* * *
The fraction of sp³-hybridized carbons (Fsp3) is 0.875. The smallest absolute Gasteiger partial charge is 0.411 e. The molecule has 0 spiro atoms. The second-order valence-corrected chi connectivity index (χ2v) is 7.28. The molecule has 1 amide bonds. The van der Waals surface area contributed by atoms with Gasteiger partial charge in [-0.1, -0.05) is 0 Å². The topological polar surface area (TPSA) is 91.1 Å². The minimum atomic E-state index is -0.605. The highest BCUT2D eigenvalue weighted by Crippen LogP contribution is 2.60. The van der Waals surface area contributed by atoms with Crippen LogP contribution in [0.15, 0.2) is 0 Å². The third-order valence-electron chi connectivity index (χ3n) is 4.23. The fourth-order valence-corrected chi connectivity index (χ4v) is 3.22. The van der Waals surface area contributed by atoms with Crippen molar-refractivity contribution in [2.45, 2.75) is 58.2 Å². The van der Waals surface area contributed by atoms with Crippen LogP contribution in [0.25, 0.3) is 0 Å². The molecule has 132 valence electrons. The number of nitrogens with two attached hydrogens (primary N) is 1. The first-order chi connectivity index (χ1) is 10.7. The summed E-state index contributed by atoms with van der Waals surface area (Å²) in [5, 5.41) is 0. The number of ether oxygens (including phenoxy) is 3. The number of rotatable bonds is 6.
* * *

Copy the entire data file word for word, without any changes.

The fraction of sp³-hybridized carbons (Fsp3) is 0.875. The smallest absolute Gasteiger partial charge is 0.411 e. The molecule has 0 spiro atoms. The second-order valence-corrected chi connectivity index (χ2v) is 7.28. The molecule has 1 amide bonds. The van der Waals surface area contributed by atoms with Gasteiger partial charge in [-0.1, -0.05) is 0 Å². The topological polar surface area (TPSA) is 91.1 Å². The minimum atomic E-state index is -0.605. The highest BCUT2D eigenvalue weighted by Crippen LogP contribution is 2.60. The van der Waals surface area contributed by atoms with Crippen LogP contribution in [0.15, 0.2) is 0 Å². The third-order valence-electron chi connectivity index (χ3n) is 4.23. The fourth-order valence-corrected chi connectivity index (χ4v) is 3.22. The van der Waals surface area contributed by atoms with Crippen molar-refractivity contribution in [2.45, 2.75) is 58.2 Å². The van der Waals surface area contributed by atoms with Crippen LogP contribution in [0.25, 0.3) is 0 Å². The molecule has 132 valence electrons. The number of nitrogens with two attached hydrogens (primary N) is 1. The first-order chi connectivity index (χ1) is 10.7. The summed E-state index contributed by atoms with van der Waals surface area (Å²) in [5, 5.41) is 0. The number of ether oxygens (including phenoxy) is 3. The number of rotatable bonds is 6.